While there is an abundance of focus on digital transformation, it is important to remember that it is just one of four major transformative forces acting up the modern enterprise, according to Dell CEO and founder Michael Dell.
Speaking at the international Boomi World Tour last year Dell also stressed that responsibility for technology no longer sits solely in the IT department.
In addition to digital transformation Dell stressed the importance of IT, workforce, and security transformations — all areas where Dell Boomi plays a role, he said.
Digital transformation is the first among equals and it presents both the greatest opportunity and the greatest danger at the same time, according to the Dell CEO.
He stressed the need for organisations to reimagine their businesses in the context of all these new technologies — and think about what the business will look like in the future, at the rate and pace of change of technology.
According to Dell, “That’s a big challenge. It’s not driven by the IT department, it’s driven by the business line executives. And ultimately it goes right to the strategy of the company, which is the role of the CEO. The boards of companies are interested in this because they’re saying you’ve got new competitors — what are you doing?”
Digital transformation is all about strategy, Dell says.
“The things we’re doing with Pivotal and with Boomi to allow companies to express their competitive advantage using software, data AI, machine learning, are unbelievably important, and do it fast.”
In his presentation Dell asked attendees: “How do I get to a multi-cloud figure, out where my workloads really belong?”
The answer involves a number of steps, with various software. “I want to automate and modernise my infrastructure, and with Dell EMC — the unquestioned leader — growing double digits and gaining shares.
“Then you want to have a way to automate that and virtualise it with VMware — absolutely the unquestioned leader in virtualising everything and leader in infrastructure software.”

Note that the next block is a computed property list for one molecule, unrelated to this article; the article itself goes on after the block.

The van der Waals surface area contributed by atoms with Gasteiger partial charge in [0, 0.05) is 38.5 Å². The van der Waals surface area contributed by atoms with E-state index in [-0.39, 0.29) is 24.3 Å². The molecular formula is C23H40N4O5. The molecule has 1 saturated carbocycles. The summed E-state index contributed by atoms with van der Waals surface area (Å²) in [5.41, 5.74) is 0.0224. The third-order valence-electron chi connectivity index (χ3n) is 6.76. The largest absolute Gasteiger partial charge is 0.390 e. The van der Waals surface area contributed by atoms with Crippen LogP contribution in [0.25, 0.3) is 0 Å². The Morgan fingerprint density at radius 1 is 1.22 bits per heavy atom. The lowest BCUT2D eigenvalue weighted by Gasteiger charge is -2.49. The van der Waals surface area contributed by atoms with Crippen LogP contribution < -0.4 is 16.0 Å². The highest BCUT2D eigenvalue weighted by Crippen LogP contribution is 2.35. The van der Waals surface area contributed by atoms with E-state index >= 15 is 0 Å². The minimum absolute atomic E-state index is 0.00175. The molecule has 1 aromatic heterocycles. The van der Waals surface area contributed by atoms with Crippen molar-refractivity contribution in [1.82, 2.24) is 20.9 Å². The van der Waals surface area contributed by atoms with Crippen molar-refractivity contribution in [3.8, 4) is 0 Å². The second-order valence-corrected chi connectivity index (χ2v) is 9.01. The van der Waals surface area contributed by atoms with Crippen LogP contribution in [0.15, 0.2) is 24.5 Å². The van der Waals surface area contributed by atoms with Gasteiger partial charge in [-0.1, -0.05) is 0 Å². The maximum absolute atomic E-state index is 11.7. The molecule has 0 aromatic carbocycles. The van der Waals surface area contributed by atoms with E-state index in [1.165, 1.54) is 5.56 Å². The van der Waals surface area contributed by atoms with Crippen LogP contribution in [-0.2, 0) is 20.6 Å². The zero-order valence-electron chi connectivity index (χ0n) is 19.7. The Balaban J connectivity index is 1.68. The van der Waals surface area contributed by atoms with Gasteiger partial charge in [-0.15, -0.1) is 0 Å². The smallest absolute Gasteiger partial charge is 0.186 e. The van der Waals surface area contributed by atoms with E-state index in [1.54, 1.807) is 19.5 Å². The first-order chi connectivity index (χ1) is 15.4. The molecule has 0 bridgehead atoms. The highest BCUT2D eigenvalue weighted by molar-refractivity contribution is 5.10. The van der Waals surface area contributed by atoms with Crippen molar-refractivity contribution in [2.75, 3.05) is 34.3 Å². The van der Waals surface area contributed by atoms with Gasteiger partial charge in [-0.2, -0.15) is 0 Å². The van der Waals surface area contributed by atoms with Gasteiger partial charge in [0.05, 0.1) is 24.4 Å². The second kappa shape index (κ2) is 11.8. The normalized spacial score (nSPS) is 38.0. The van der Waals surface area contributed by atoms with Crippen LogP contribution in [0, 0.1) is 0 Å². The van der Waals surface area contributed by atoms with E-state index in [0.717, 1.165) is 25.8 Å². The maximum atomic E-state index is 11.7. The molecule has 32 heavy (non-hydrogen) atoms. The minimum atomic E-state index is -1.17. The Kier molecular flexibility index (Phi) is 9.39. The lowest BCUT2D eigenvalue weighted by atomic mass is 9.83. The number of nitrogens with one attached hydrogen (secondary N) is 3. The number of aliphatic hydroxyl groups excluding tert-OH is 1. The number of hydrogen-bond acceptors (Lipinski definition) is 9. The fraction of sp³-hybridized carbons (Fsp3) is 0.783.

Organisations need to keep up to speed with the latest technologies or else risk becoming obsolete.
He said many organisations have figured out that the devices people experience most often inside the company are the mobile and the PC.
There are 650 million computers in the world that are more than four years old, and still in use, Dell noted.
“We’ve been continuing to innovate with all these workplace devices. [For example] what we do with VMware, with Workspace One, [our] super-thin light notebooks and really wide screens. We’ve been gaining shares in that business for 23 quarters in a row, sold 700 million PCs since I started in my dorm room,” he adds.
Everybody’s business is in some level based on trust and the assurance of the brand and good word, according to Dell.
When trust is somehow compromised, it’s a really bad day for their customers. “We has better think very deeply about embedding security in all [devices] so that we don’t have the autonomous cars doing things they’re not supposed to be doing.”
“Security is super important. Dell’s technology is unique … and we have unparalleled capabilities across all four transformations.”
Data as an asset
If AI is the rocket ship, think of data as the fuel, he urged. Data is growing at an exponential rate — 90 per cent of the digital data that exists today was created in the past 18 months.
He suggested to attendees that they start with their data and use it to make products and services better. “If you’re not doing that you’re obviously doing it wrong — it’s fundamental.
“When you do that you get more customers, more users, more students. When you do that you get more data — and now you have more and more devices and sensors creating more and more data.
“In between this explosion of data you insert the new computer science, the AI, the machine learning, deep learning, and you’re activating this data in ways we haven’t done before. You have better products, better services, and this thing keeps going faster.
“We are at the fastest time in history but also at the slowest time relative to the future. It is not going to slow down, it’s getting faster and faster,” he said.
About this author
Athina Mallis is the editor of the Digital Intelligence Unit of which Dell Boomi is a corporate member. Our members provide their insights and expertise for the benefit of the Which-50 community. Membership fees apply.